Some ideas for how to map data in Power BI Desktop
Part five of a five-part series of blogs

Anyone who has tried to get a meaningful non-US map out of Power BI Desktop will know that it's often not straightforward! This blog shows you how to overcome some of the issues, including geocoding data, getting latitude and longitude settings and changing cross filter settings in relationships.

  1. Techniques for creating maps in Power BI Desktop
  2. Starting the map
  3. Geocoding (setting the correct localisation for data)
  4. Obtaining latitude and longitude data
  5. Using latitude and longitude data to create a map (this blog)

Posted by Andy Brown on 08 June 2017

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Using latitude and longitude data to create a map

This should be the end of this blog.  You should be able to add the Latitude and Longitude fields to your field well as follows to create the final map:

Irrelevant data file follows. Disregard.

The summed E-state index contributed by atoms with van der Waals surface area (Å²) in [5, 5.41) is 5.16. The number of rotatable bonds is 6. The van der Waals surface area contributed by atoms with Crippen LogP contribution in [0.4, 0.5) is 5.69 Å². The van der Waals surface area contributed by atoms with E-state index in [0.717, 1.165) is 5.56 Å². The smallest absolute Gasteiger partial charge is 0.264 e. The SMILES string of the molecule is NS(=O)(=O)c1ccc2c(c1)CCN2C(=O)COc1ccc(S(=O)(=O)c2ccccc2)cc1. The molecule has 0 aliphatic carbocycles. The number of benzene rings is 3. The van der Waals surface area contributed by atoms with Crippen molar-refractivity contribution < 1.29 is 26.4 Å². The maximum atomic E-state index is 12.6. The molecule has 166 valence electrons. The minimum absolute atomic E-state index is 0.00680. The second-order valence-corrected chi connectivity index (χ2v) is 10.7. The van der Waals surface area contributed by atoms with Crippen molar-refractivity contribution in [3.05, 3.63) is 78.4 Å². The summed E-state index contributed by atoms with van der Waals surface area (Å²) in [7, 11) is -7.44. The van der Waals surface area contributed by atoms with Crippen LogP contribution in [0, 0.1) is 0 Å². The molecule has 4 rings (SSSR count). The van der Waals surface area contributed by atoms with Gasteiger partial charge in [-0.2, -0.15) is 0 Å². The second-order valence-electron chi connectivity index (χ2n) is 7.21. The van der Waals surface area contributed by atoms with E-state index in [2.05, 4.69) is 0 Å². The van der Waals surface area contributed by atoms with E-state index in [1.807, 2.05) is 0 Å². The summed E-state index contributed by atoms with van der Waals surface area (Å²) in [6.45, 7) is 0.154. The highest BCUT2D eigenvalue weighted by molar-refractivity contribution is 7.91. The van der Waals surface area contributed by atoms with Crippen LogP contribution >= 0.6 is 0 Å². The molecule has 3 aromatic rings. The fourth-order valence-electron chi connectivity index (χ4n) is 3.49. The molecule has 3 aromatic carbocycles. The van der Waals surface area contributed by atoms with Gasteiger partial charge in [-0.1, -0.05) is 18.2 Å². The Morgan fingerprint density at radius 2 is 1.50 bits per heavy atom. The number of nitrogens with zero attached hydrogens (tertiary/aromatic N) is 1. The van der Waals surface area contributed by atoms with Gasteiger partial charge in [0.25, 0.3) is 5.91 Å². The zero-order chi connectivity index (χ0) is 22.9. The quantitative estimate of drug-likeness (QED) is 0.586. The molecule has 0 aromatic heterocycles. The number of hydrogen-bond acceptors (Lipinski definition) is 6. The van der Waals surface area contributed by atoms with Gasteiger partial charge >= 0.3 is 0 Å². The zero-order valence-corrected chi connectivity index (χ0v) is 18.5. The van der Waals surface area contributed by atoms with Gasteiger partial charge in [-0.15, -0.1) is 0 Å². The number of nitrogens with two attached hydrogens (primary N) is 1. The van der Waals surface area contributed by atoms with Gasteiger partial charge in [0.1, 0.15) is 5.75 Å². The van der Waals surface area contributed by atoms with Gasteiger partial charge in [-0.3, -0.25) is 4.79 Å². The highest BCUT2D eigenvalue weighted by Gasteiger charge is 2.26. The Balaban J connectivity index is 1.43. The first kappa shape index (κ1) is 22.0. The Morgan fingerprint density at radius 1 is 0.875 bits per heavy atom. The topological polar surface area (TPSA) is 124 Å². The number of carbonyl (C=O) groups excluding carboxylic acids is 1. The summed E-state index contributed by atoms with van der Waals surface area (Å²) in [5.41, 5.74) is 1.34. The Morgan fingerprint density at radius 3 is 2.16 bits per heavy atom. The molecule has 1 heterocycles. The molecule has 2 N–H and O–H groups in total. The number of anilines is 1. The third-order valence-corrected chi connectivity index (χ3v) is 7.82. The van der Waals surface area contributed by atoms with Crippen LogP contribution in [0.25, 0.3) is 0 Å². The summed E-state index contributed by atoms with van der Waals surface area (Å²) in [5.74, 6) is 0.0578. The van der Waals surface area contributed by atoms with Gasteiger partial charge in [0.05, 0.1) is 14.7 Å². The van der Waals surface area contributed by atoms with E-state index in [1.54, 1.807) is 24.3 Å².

Latitude and Longitude fields

Add the fields as shown, and make sure you're averaging each (adding latitudes together within each region wouldn't make much sense!).

Here's the resulting map:

The wrong map

Something has gone horribly wrong!

 

To solve this, return to your relationship view and double-click on the relationship joining the centres to their latitude/longitude settings:

Postcode relationship

Double-click on the relationship to edit it.

Most of what you see is good:

Relationship details

The relationship is joining the correct columns by the correct fields.

However, you need to change the cross filter direction at the bottom right of the dialog box to Both:

Cross filter

Change this setting to Both.

The problem is that because the Lat and long table was the primary table for the relationship, including the region in a map didn't allow data to flow the other way.

And hey presto, we have total sales appearing in the correct geographical regions!  I've added a bit of formatting too:

The final map

Because each purchase is tied to a shopping centre, and hence a town and region, and because we know the latitude and longitude setting for each shopping centre, the regions appear correctly on the map.

Phew!

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